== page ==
Hong Kong has a problem with history and the recent incident of official vandalism at the more than  century-old Roman-style underground reservoir at Bishop’s Hill in Shek Kip Mei serves as a timely reminder.

As ever it was ordinary citizens who have saved the day – not the high and mighty officials who are supposed to be keeping an eye on these things. 

Bishop Hill Reservoir
Bishop’s Hill Reservoir. Photo: Kevin Cheng/United Social Press.

The notably lax folk who run the Antiquities and Monuments Office sound very much like a recalcitrant schoolboy explaining his lack of homework by claiming that it was eaten by the dog. They are also full of excuses. On the one hand, officials have tried to shifted blame to the Water Authority for not alerting them to the existence of this wonderful piece of utilities architecture, while on the other saying that because it was below ground it was really hard to investigate.

Meanwhile a part of this structure has been destroyed but thanks to local initiatives, not least by district council members, work has been called to a halt while an assessment is made of historic value.

Were this the worst case of official heritage vandalism it would still be bad. However, as I discovered in writing a small book called ‘Colonial Hong Kong’, there is a long history of demolition, neglect and re-writing of the past. 

What remains of Hong Kong’s main thoroughfare, Queen’s Road? Who allowed the historic Hong Kong Club to be pulled down and replaced by an aggressively ugly sky scrapper? And why are such extraordinary efforts made to obscure Possession Point, now buried in a mundane park but is a place of immense significance, marking where the Union Flag was first hoisted prior to the establishment of the colony?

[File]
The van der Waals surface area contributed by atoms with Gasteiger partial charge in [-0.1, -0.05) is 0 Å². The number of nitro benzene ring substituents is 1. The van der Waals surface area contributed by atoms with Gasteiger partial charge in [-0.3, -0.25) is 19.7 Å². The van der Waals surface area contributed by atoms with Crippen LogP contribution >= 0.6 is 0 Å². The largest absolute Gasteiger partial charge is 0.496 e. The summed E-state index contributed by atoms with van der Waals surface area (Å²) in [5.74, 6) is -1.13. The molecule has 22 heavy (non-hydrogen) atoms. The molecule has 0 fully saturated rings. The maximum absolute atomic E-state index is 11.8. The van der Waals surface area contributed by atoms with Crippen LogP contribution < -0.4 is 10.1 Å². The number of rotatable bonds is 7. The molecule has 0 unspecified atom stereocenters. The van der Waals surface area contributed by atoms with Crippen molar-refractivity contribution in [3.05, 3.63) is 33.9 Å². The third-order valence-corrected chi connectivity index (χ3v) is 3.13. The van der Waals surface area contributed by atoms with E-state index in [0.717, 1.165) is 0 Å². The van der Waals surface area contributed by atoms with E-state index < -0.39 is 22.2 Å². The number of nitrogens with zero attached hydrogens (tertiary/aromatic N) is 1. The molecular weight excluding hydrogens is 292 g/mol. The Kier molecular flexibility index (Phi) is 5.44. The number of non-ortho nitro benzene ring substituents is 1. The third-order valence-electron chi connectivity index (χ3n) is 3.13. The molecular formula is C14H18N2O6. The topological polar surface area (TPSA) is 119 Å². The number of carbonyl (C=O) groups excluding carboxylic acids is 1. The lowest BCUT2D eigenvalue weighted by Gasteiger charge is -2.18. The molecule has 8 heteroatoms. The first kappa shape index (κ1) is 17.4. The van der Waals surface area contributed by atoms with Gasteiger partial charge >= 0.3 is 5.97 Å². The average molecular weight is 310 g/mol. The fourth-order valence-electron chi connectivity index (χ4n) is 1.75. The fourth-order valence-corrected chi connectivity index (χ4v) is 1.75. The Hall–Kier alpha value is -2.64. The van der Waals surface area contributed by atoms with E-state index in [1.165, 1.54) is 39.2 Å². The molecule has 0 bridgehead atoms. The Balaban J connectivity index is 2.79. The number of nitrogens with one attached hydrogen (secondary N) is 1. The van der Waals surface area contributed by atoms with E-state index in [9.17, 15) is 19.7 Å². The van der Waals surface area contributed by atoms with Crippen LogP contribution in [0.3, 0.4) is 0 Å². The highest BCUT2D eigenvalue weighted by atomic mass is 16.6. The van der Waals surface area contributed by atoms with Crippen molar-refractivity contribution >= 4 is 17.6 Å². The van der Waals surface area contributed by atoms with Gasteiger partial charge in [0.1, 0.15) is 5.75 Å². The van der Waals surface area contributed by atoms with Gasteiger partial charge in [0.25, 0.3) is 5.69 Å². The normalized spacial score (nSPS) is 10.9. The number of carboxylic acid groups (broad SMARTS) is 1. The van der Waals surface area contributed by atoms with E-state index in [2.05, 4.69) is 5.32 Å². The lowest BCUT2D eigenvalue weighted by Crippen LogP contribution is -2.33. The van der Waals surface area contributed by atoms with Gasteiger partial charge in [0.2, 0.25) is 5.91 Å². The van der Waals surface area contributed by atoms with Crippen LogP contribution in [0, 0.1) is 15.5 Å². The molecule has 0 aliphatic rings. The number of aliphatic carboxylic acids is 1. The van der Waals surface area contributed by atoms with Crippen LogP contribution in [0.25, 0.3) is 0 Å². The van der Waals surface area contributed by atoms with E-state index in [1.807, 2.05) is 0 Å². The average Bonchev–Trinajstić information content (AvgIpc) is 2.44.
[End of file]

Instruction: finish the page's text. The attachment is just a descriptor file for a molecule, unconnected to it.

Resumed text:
Often the reasons for allowing Hong Kong’s built history to disappear are explained by either sheer negligence or by a fever for profit which puts selling off the heritage ahead of preserving it.

Queen's Pier
Protest at the Queen’s Pier in 2007 against the government’s plan to demolish the public pier.

Overshadowing the government’s ambiguous relationship with preservation is the heavy colonial associations of most historical places.

Only a regime that does not feel comfortable in its own shoes will be nervous about remembering the past. And only idiots will have difficulty distinguishing between preserving history and passing a value judgement on it. 

Obliterating memory of the past is a speciality of dictatorships whose mantra is that they are building a new future unencumbered by the past. Yet, even on the Mainland where destruction of the past reached a heady pitch during the Cultural Revolution, there is growing recognition that history did not begin in 1949 and that there is much worth preserving. In these circumstances treasuring the distant past is always safer than acknowledging more recent moments in history but, as it turns out, even more contemporary history, in places like Shanghai, is being brought back to life.